There was a recent interview with DelPo, where he talks to Argentine publication Clarin. I’ve translated the article to the best of my ability. The original article is linked above:
When asked about the uproar in Argentina, following his decision not to play the R1 Davis Cup tie against Germany, DelPo responded:
Yes, that bothers me. I am an Argentine playing on the tour, whether at the Davis Cup or at a Futures event in Japan. And I’m also an Argentine off the court. I love when they say my name over the PA before matches, followed by the name of my country … You have to see what I left out there on the court [for Argentina]. In Spain, I spent 10 hours playing against the best ever clay-courter and the second-best player on clay courts. I left my soul out there and, well, I could not win. It doesn’t make me happy to have to explain how I feel about the (Argentine) shirt. I know how I feel.
Another question about Davis Cup: Is the Davis Cup an obsession, a goal, or a dream?
I approach it the same way I do other tournaments — I play to win them. When I feel confident and my mental state is strong, I try to prepare the best way possible. That’s why I withdrew from Paris in ’11, in order to prepare for the DC final.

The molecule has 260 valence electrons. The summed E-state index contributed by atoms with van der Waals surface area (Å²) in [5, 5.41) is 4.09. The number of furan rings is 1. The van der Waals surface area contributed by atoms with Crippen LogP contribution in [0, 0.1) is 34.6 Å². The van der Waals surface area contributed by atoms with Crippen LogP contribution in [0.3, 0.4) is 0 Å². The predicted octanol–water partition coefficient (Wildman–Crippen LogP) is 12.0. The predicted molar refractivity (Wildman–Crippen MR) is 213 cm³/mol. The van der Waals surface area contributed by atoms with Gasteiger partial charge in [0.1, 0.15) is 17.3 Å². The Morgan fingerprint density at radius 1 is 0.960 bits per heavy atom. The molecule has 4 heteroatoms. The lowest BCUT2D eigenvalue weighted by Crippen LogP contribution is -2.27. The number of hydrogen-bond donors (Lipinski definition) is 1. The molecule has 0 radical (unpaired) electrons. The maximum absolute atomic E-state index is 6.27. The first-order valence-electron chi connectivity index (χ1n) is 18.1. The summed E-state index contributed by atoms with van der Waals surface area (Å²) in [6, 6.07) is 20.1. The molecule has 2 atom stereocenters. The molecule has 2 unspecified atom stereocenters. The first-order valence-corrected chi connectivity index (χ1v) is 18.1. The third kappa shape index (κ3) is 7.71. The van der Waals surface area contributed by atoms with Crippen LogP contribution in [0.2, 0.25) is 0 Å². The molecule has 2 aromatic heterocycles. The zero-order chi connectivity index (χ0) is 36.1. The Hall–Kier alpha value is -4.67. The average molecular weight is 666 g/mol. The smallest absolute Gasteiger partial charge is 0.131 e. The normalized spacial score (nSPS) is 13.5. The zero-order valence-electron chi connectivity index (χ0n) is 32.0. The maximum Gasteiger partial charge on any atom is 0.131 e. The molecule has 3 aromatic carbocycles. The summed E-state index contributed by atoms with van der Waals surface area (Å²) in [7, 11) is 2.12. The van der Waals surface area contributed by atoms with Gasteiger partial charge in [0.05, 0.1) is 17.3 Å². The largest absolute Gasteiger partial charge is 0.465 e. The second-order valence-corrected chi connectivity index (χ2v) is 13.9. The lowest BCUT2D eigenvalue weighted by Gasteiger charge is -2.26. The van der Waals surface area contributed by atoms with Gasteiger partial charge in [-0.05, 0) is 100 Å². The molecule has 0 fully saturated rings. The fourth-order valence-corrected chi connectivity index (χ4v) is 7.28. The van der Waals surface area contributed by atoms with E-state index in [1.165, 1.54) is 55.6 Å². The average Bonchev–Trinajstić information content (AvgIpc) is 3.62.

DelPo was asked about his relationship with Nalbandian:
We have a relationship as colleagues and as team-mates of Davis Cup. Clearly, my lifelong friends are from Tandil. I may have closer friendships with other players on the tour, but I do not have any problems with anyone on the tour either.
When asked about his 4th loss to Federer this year, and whether he can regain the form that saw him beating Nadal and Federer in 2009, DelPo answered:
… It’s a process. In 2008 and parts of 2009, I played many matches against Fed/Rafa/Novak and I lost. Yet each time, I felt better and I learned how to play against them. Then I defeated Nadal and Federer, before the US Open, and after too. That’s what I want now: to feel the way I did back then, to change the situation, being equal, face-to-face.
Lastly, DelPo was asked “How far away are you from your childhood goal of becoming the no. 1 player in the world?”
It’s very difficult to do and very few reach that point. Since I was a child, I had two goals: one of them I achieved when I won the US Open; my other goal is to reach the no. 1 ranking. It’s a possibility, although no one will say. It motivates me and gives me strength every morning to know that the chances exist. There isn’t a day in which I wake up without dreaming of becoming no. 1. I’m going to play for it.
I like this version of DelPo.